Figure 10: The locations of the burr holes and extent of craniotomy for a midline supracerebellar approach is presented. The drill’s footplate near the dural sinuses is avoided and the B1 bit is used. Using a drill, the bone over the transverse sinuses and torcula may be removed in layers after the craniotomy flap is elevated. Skeletonization of the sinuses allows gentle rotation of the venous sinuses after dural opening using tentorial retraction sutures. Removal of bone over the foramen magnum is unnecessary. The dura is incised in a curvilinear fashion.

The midline occipital venous sinus can be very prominent and associated with large paramedian venous lakes. This configuration leads to excessive bleeding during dural opening. I recommend using two dural incisions, one on each side of the sinus (lower images). This maneuver will allow timely ligation of the sinus using two silk sutures and its controlled transection. The cerebellar falx is then cut and the dural flap is reflected superiorly.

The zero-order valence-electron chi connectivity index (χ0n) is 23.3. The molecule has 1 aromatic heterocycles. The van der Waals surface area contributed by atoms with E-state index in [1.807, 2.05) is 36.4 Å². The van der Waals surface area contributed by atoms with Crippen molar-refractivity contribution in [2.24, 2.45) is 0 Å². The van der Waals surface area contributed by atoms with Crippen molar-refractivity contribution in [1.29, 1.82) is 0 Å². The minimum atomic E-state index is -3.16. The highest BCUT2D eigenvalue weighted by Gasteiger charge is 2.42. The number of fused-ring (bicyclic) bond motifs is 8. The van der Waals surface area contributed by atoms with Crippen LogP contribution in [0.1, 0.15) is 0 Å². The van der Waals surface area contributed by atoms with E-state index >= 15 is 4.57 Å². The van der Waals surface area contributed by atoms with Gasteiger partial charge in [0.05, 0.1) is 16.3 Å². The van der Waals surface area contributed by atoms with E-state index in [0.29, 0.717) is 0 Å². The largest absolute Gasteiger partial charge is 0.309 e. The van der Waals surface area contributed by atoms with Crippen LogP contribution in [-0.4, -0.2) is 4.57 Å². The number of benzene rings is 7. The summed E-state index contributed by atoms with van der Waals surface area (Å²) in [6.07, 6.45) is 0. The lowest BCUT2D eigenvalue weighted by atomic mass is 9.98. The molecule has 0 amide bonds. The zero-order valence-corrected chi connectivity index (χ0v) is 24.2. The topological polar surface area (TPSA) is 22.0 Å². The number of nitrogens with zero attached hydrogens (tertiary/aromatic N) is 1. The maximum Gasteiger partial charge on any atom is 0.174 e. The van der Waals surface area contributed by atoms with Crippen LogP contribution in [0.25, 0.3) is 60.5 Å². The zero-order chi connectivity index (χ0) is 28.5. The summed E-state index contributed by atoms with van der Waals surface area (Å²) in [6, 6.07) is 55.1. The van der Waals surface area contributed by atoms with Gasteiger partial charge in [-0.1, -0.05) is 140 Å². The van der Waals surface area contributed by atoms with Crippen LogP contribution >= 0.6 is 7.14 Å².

Figure 11: Traditional bony removal and dural opening restrict the working angles of the surgeon and limit the corridor within the supracerebellar space (top image). Placement of a fixed retractor on the tentorium, despite skeletonization of the sinuses, does not significantly help improve the operative corridor, and in fact, it may interfere with working angles of the instruments (middle image). The retraction sutures anchored on the tentorium elevate the tentorium, mobilize/rotate the transverse sinus, and expand the operative corridor (bottom image).

Figure 12: Midline vermian bridging veins are coagulated and cut. The precentral vein leads to the vein of Galen, is posterior to the thick arachnoid layers covering the diencephalic veins, and is connected to the culmen. This vein is sacrificed. All other more anteriorly located diencephalic veins are preserved. Note the retraction sutures placed through the posterior tentorium. These sutures gently rotate and mobilize the transverse sinuses superiorly.

Figure 13: Dissection of the thick arachnoid membranes over the deep venous structures exposes the vein of Galen and associated vital vascular structures. This anatomy can be significantly distorted by the underlying pathology. It is important to redirect the operative trajectory inferiorly at this time because the tumor is inferior to the vein of Galen. If the operative trajectory is not redirected, the surgeon will likely be disoriented and the vital veins will be at risk.